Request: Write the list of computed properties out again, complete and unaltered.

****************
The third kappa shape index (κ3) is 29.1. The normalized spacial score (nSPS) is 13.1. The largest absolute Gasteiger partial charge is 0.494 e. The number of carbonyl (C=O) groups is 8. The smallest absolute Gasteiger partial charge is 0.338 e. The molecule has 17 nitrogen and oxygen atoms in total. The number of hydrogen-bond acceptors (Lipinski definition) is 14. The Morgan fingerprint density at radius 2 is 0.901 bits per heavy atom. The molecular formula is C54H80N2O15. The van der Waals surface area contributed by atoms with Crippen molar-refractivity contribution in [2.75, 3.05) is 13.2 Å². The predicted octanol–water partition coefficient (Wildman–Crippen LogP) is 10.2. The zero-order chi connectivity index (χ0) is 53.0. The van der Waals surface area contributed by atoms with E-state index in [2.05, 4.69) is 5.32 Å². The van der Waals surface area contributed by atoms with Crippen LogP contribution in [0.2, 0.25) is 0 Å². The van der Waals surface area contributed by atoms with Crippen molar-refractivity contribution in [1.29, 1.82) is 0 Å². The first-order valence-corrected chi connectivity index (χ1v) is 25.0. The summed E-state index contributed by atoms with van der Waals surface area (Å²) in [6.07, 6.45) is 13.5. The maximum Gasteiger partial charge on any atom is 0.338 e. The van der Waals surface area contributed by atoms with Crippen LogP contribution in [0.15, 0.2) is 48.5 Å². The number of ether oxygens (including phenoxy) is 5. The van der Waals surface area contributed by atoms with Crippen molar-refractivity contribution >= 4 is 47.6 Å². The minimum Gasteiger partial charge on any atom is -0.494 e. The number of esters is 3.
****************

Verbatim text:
The third kappa shape index (κ3) is 29.1. The normalized spacial score (nSPS) is 13.1. The largest absolute Gasteiger partial charge is 0.494 e. The number of carbonyl (C=O) groups is 8. The smallest absolute Gasteiger partial charge is 0.338 e. The molecule has 17 nitrogen and oxygen atoms in total. The number of hydrogen-bond acceptors (Lipinski definition) is 14. The Morgan fingerprint density at radius 2 is 0.901 bits per heavy atom. The molecular formula is C54H80N2O15. The van der Waals surface area contributed by atoms with Crippen molar-refractivity contribution in [2.75, 3.05) is 13.2 Å². The predicted octanol–water partition coefficient (Wildman–Crippen LogP) is 10.2. The zero-order chi connectivity index (χ0) is 53.0. The van der Waals surface area contributed by atoms with E-state index in [2.05, 4.69) is 5.32 Å². The van der Waals surface area contributed by atoms with Crippen LogP contribution in [0.2, 0.25) is 0 Å². The van der Waals surface area contributed by atoms with Crippen molar-refractivity contribution in [1.29, 1.82) is 0 Å². The first-order valence-corrected chi connectivity index (χ1v) is 25.0. The summed E-state index contributed by atoms with van der Waals surface area (Å²) in [6.07, 6.45) is 13.5. The maximum Gasteiger partial charge on any atom is 0.338 e. The van der Waals surface area contributed by atoms with Crippen LogP contribution in [0.15, 0.2) is 48.5 Å². The number of ether oxygens (including phenoxy) is 5. The van der Waals surface area contributed by atoms with Crippen molar-refractivity contribution >= 4 is 47.6 Å². The minimum Gasteiger partial charge on any atom is -0.494 e. The number of esters is 3.